The Mets used to hold a winter caravan that included bringing most of their major league players to New York for a weeklong series of appearances. That stopped after the 2005-2006 offseason.
This upcoming weekend, fans will revive their own version -- albeit on a far smaller scale.
Dubbed the “Queens Baseball Convention,” the event will be held this Saturday at McFadden’s at Citi Field. It begins at noon and runs into the early evening. Tickets cost $35 for adults and $10 for children 12 and under.
Ron Darling and Ed Kranepool are due to attend and sign autographs, which is included in the admission price. Other QBC events include a Q&A with Darling, a new-media panel, Q&A with Brooklyn Cyclones GM Steve Cohen, a panel featuring ESPN Stats & Information chief Mark Simon, Mets trivia and an appearance by Mr. Met.
“Darren and I had been talking about collaborating on something for a few months. We just didn’t know what,” Shark said. “So I asked him to join with us to put this event together. I have more of a logistical brain, whereas he is a natural marketer.
“We figure we’ll have a few hundred [attendees]. I know that’s a vague number, but it could be a number that starts with a two or a number that starts with a five. Darren, who has experience in this sort of thing, keeps giving me eyes-of-steel that we’ll have a lot of walkups. We’re also seeing a bounce now that everyone is out of holiday mode and we have a few more things locked down.
“We’ve learned all sorts of things along the way -- for example, tickets sell at night. I guess everyone comes home and jumps on the internet. So whereas I normally time blog posts during the day, I time QBC announcements around 8 p.m. So we’ll see what the final number is, but even if we didn’t sell another ticket I’d be comfortable with where we landed.
“As for highlights, we sure are thrilled that Ron Darling and Ed Kranepool agreed to be part of this. That initial announcement immediately gave the event an air of credibility.”
As for the Mets discontinuing their own caravan six years, Shark said: “I know that a year ago my answer would have been, ‘Come on Mets, we need a Mets Fest!’ Now, with time and emotion invested in this event, I have mixed emotions.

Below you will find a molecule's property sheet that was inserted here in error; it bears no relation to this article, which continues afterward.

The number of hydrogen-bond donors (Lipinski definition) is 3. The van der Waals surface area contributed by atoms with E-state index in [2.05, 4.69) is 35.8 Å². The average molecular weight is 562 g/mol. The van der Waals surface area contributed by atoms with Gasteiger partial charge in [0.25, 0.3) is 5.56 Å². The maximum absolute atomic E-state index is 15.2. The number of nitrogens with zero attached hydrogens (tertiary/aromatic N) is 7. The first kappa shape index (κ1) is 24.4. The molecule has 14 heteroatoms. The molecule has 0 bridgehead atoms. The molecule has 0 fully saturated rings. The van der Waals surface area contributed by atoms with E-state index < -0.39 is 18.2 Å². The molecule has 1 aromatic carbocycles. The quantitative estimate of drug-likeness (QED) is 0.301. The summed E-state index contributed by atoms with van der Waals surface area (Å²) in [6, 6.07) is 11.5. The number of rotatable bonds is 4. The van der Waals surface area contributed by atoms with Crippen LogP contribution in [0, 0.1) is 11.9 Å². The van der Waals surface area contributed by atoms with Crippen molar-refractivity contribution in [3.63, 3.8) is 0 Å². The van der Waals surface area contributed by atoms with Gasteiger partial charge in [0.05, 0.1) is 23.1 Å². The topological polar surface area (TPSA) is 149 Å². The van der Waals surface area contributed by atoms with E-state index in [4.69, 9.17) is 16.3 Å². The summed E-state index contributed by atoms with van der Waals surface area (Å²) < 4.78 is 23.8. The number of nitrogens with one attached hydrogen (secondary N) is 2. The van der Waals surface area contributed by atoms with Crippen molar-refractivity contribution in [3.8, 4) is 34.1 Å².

“Obviously a Mets Fest similar to what teams like the Reds have would be awesome. But, on the other side, I like what we have created here, and I’d like to see it become an annual event. Maybe there’s a future in which there are both.
“The Mets have been nothing but great. The 3 p.m. panel will be with folks from the Mets marketing and ticketing group, which I am excited about because it will give the fans a chance to get to know about some of the behind-the-scenes workings of the club, and it gives the club a cool forum in which to have that conversation. I have had nothing but really positive conversations with them about QBC.”
Mets senior VP of marketing David Newman said the Mets support the blogger-driven fan event.
According to Newman, the club discontinued its own caravan because there is only so much they can ask of any player. Team marketing officials prefer to spread the activities over multiple events throughout the year with smaller groups of players rather than committing 25 players to a weeklong event in January.
Truthfully, the old Mets caravan was more of a series of charity appearances and media interviews than direct contact with fans anyway.
“It was not necessarily a cost-benefit [analysis],” Newman said. “It’s how we use our players knowing what we ask of them, whether it’s related to media, community, business partners -- the Citis of the world, etc. It’s a limited amount of time.”
Newman indicated the decision is comparable to bringing in individual members of, say, the ’73 Mets throughout the year rather than the whole team on one date.
Said Newman: “This kind of goes back to: Do you bring in every living member of whatever team it is? We’ve elected to break it up and use our player assets as well as our alumni assets throughout the year.”